winning percentage for entries

Discussion in 'Automated Trading' started by Kris, Jan 16, 2009.

  1. Kris


    I've been backtesting intraday strategies, running through various entries with random exits. I've read that 55% is a good number to shoot for for winning percentage on entry, unfortunately I can only get to 50% so far. I can get a higher percentage if I make the entry criteria quite strict, but this greatly reduces the number of trades taken and I'm less inclined to trust numbers stemming from 300 or so trades as compared to several thousand. For those of you who've been through this process, what number of trades do you like to see and with what winning percentage?
  2. What % of the time do you win the lottery?

    You can go broke with a strategy that wins 90% of the time... just ask option sellers.
  3. promagma


    The most practical metric for real trading will be the rate of capital growth vs. max drawdown from the top. Doesn't matter if you win huge 10% of the time or win small 90% of the time.
  4. MGJ


    The OP is referring to a testing idea on page 172 of LeBeau and Lucas's (book) on futures trading.

    L&L wanted to measure the relative "goodness" of entry techniques independent of the exit used. (They also wanted to measure the relative "goodness" of exit techniques, independent of the entry used. The Big Idea was, of course: find the best entry, find the best exit, put em together, Bam. A continuous firehose blast of profits into your account. Bada bing bada boom.)

    L&L settled upon a simple test for entries: after entering, hold the trade for a fixed number of bars, N, (you get to choose N), and then exit on the close. Count up the percentage of these "trades" that were profitable, neglecting commission and slippage. The entry positioned you in the right direction to profit from the N-day move. Higher winning percentage is better.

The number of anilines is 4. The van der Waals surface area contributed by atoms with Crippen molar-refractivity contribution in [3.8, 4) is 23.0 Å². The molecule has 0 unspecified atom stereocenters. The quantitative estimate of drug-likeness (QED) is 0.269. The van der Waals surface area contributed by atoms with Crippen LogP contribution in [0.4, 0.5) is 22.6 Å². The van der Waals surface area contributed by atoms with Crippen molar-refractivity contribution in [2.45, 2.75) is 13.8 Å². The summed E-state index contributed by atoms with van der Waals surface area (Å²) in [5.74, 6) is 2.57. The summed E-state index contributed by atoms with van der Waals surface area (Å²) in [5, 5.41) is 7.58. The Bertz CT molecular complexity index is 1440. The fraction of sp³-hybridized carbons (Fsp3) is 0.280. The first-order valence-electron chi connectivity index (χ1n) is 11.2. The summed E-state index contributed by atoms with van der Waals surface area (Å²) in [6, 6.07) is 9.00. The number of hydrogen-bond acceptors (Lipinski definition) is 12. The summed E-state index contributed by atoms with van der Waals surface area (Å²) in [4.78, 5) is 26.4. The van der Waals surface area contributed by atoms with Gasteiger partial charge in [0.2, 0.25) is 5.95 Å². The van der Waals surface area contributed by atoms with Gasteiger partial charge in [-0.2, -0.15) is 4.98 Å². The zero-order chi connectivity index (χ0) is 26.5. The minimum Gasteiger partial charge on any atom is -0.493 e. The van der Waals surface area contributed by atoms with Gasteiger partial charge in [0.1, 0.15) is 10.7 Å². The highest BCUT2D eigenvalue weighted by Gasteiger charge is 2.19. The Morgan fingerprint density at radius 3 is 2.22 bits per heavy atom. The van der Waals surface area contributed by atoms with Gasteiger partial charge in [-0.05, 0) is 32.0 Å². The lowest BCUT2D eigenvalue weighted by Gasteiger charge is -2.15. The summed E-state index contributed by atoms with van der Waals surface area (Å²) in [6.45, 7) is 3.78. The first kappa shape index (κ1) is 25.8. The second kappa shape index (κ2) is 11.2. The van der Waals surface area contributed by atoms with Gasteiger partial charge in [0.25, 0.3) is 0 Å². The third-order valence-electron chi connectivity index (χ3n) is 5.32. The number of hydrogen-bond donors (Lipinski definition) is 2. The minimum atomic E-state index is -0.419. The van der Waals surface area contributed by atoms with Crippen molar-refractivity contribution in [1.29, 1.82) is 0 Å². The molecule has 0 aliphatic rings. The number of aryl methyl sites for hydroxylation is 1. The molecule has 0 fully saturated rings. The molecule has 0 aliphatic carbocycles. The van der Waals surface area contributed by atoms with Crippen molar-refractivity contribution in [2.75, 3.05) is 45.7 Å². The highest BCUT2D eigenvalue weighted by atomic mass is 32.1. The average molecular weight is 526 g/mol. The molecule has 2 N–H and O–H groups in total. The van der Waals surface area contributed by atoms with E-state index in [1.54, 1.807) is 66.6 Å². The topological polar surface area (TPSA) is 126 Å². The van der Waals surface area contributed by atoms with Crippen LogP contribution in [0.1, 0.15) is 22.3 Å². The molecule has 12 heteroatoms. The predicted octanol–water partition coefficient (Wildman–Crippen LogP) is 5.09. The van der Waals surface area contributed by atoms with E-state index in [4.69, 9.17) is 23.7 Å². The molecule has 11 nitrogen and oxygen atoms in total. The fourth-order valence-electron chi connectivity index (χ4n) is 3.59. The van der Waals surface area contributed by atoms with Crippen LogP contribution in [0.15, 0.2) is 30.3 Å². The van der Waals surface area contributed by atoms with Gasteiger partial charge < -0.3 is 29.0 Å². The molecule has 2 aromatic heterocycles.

Their idea is, if you were an idiot coin-flipper, randomly entering at a random time in a random direction (long or short), and then holding for N bars, you ought to have a winning percentage of about 50%. Since you want your entry method to be "better than random", you want to see a winning percentage ON THIS TEST higher than 50%. L&L picked an arbitrary measuring stick, 55%, which certainly is higher than 50%. But so is 54% and so is 56% and so are many other arbitrary numbers. In real trading, some trades would be stopped out waaay before the Nth bar and so in real life, the winning percentage will be different than what this test indicates.

    I think a fair criticism of this procedure is: it's old. It solves a problem that just doesn't exist any more. LeBeau and Lucas's book is almost 20 years old; since it was published, system testing software has gotten tremendously better. Now, unlike then, you can test zillions of entry methods WITH zillions of exit methods. You don't have to "divide and conquer" the problem by choosing an entry independently of choosing an exit. Computer hardware and software has advanced quite a bit since then.
  5. Kris